I thought this would be a total waste of time, but as it turned out, I got so much more emotion, conflict, and setting into each of those scenes because my brain and muse and time to connect and communicate as I was writing.

    I will always revise longhand from now on.

  27. There’s a lot to be said for the speed of typing, but there’s also a lot to be said for the slowness of writing by hand. Both sides of the coin have their benefits.

  28. Dear K.M. “Automatic handwriting” is what got me started as a writer, no really. Used by the Dadaïsts as stream of conscious writing and coined as Writing down the Bones (what the hell is that I asked at the first ever writing group I attended in the U.S.), oh, automatic handwriting I deducted after the wary glances of the other writers and a reluctant (what is she doing here) explanation of the group’s hostess.
    Imagine my distress when my right arm no longer wished to perform the way it ought to for handwriting. Typing is what is left for me, and while I’ve overcome my sorrow, and found a way to get down my stream of consciousness, I still miss handwriting for every aspect you mention in your post.

  29. I can scribble notes, possible plot points or character traits. I can make lists of brainstorm ideas. I write scene summaries on post-it notes and stick them on my tracking board.

    But I can’t write a scene–or much of anything in longhand. I can’t write fast enough–I can type about as fast as I think. And then I can’t read what I’ve written.

    I hate workshops where they give prompts and make you write longhand. I need a pen with cut and paste.

  30. K.M. On another note, your name works associative. How fun to read about you chasing Billy the Kid and Jesse James on horseback. Before my eye caught your “sandy hills” I imagined the sand paths leading through the forests and meadow(s) (“weiland” = meadow in Dutch) of my childhood.

  31. @Carla, Transcription can be tedious, especially when you’ve left decades of notebooks unattended. However, I do remember what happened roughly in which years, and often draw material from the notebooks on my shelves. I’m considering to get a voice recognition program to use for transcribing certain sections of my notebooks. With ‘stream of consciousness writing” there’s a lot that doesn’t need to be transcribed anyway.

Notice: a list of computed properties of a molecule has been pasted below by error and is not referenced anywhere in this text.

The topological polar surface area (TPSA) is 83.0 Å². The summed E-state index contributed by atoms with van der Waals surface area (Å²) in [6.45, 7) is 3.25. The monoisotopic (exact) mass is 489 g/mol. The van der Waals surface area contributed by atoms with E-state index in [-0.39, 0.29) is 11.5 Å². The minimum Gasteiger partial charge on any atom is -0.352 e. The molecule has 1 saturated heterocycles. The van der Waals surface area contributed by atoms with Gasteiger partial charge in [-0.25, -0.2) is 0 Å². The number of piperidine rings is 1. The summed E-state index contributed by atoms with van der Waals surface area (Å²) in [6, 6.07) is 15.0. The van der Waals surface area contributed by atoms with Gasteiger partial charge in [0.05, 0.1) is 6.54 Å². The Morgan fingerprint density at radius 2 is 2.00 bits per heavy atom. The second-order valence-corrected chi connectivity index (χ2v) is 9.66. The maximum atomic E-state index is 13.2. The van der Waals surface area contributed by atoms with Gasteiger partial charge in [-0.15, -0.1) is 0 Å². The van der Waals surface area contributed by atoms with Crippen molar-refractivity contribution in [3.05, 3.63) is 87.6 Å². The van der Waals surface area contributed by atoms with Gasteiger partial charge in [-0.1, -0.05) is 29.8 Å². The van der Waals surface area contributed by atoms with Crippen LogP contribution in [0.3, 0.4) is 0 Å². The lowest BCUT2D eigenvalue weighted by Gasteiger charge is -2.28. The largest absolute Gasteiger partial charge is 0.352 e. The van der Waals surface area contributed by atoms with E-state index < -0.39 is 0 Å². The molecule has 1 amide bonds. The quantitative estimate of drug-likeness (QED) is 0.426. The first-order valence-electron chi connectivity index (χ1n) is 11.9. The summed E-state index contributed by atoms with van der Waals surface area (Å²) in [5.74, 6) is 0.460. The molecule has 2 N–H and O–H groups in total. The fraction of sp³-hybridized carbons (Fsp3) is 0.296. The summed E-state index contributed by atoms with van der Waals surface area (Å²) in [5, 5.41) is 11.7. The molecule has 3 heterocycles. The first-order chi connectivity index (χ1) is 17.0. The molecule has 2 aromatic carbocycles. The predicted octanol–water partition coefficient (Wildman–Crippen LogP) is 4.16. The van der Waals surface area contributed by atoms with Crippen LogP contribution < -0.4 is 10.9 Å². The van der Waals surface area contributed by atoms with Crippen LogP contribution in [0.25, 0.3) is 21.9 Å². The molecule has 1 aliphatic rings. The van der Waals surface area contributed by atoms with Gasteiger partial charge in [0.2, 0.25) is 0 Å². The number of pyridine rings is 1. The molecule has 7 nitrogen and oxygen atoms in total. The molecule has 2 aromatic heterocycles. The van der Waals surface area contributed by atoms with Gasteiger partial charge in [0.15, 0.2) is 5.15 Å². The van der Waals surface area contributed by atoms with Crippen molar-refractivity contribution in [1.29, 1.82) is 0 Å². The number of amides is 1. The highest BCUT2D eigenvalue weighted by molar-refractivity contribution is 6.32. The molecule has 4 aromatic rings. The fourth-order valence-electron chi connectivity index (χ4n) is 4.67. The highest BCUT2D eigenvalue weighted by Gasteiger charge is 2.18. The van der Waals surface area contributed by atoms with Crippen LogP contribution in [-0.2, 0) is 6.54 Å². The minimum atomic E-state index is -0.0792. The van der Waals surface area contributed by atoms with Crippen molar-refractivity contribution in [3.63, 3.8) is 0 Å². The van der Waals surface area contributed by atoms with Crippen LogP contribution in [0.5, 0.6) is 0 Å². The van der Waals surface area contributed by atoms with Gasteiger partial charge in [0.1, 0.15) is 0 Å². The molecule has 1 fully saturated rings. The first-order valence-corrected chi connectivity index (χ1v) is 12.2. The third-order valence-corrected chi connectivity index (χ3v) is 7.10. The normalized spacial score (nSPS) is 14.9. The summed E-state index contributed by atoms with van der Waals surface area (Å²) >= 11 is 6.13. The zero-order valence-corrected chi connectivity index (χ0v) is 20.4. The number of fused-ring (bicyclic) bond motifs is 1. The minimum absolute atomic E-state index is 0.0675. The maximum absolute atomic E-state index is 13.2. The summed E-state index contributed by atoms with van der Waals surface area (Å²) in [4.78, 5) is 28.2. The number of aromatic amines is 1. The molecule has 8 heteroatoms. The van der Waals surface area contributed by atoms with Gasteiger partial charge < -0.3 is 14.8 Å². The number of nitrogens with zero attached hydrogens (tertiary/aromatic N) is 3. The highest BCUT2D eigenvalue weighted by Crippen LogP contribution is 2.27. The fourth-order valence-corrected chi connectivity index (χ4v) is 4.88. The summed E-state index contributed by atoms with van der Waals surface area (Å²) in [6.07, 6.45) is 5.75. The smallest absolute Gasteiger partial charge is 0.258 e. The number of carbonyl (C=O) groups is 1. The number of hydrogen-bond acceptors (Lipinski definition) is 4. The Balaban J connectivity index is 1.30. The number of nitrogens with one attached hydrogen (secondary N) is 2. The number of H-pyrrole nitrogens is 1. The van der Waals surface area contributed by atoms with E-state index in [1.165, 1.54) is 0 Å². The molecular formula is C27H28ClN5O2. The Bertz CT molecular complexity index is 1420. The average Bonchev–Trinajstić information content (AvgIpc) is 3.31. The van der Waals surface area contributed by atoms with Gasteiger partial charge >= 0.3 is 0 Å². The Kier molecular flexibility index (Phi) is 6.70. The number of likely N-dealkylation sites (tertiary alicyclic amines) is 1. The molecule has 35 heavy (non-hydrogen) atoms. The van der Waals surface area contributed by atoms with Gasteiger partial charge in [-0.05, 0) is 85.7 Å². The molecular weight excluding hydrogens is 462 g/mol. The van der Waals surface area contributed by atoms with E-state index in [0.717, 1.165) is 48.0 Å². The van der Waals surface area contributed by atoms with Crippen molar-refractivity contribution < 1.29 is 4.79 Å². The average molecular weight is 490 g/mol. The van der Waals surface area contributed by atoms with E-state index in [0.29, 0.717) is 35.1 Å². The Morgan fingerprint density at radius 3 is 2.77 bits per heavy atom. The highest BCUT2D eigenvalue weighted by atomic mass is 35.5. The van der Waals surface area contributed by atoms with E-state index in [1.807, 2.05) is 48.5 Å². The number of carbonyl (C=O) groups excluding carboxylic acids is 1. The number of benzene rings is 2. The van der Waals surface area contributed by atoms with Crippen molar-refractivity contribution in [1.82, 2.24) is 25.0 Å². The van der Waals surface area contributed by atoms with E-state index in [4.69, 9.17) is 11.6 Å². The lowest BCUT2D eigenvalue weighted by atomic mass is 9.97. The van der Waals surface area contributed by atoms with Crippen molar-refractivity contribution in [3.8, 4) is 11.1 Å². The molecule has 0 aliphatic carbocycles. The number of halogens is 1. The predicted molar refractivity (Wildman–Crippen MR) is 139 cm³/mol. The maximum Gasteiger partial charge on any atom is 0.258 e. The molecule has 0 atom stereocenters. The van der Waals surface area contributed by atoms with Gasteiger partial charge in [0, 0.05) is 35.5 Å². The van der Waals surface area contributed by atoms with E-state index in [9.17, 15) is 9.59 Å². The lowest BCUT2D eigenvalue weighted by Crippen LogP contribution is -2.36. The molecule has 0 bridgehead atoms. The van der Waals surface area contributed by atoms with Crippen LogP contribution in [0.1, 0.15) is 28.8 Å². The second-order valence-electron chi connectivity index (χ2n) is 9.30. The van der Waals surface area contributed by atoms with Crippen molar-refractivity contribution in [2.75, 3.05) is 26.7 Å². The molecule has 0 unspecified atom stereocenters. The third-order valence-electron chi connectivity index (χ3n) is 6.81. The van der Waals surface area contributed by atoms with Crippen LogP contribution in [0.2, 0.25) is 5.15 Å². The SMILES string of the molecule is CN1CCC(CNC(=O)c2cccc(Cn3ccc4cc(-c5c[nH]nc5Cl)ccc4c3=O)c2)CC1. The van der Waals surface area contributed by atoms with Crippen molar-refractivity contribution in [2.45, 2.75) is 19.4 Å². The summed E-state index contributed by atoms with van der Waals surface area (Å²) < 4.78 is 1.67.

32. @Judith: Sorry you’re no longer able to pursue handwriting. But at least you’re still able to type! If I ever get to the point where I have to dictate my work, I’ll probably have to throw in the towel. Not many forests in western Nebraska, but lots of meadowlands/prairie. Wide open spaces are our specialty!

    @Terry: Sounds like a worthy invention! I can think of several authors who would probably fork over their cash for a pen with cut and paste.

  33. I enjoyed this post. :) I really prefer writing with pen and paper but have been forced to turn to my computer for time’s sake. I still use a notebook for my brainstorming and notes though, which I think keeps me grounded.

  34. There’s something special about pen and paper. Always makes me feel like a “real” writer. ;)

  35. I love that I can doodle and brainstorm and cluster by hand. And I used to write on notebook paper that I stored in a 3-ring leather notebook. Not the best way, I’ve been told because of the tendency to rip out pages, though I don’t think I ever did that. I used to use one of those fountain pens with the cartridges, too. Made me feel so writerly. Wonder if they still make those?

  36. Somebody gave me a calligraphy pen and bottle of ink once. I never did any serious writing with it, but it was lots of fun!

  37. I still enjoy writing small parts of scenes and ideas in a notebook. I like to jot little thoughts/notes in the margins, scribbles about characters, etc…but the bulk of my writing is on my MacBook.
    I’ll always have a soft spot for paper and pen, though.

  38. At the end of the day, I’m a computer girl. But I’d be loathe to entirely surrender my trusty pad and pen!

  39. I love this post. I’ve been thinking about this a lot lately (and trying to do more of it). In fact, your post inspired the post on my blog today!

  40. Better crack out those pens then! :)

  41. I enjoy writing longhand when brainstorming, working out something that has me stuck, or writing poetry. The journal in my purse is a lot smaller than my laptop and doesn’t require a battery or other electrical power, so I can break it out anywhere (and often do).

    However, having lost almost all my possessions to a certain hurricane in ’05, I will never again be without a laptop and a portable hard drive as backup. The only writing that survived that catastrophe was what I had mixed in with the files I packed for the evacuation. I lost a lot of my poetry and a few stories I’d written (none publication worthy, but still…), and I determined that would never happen again.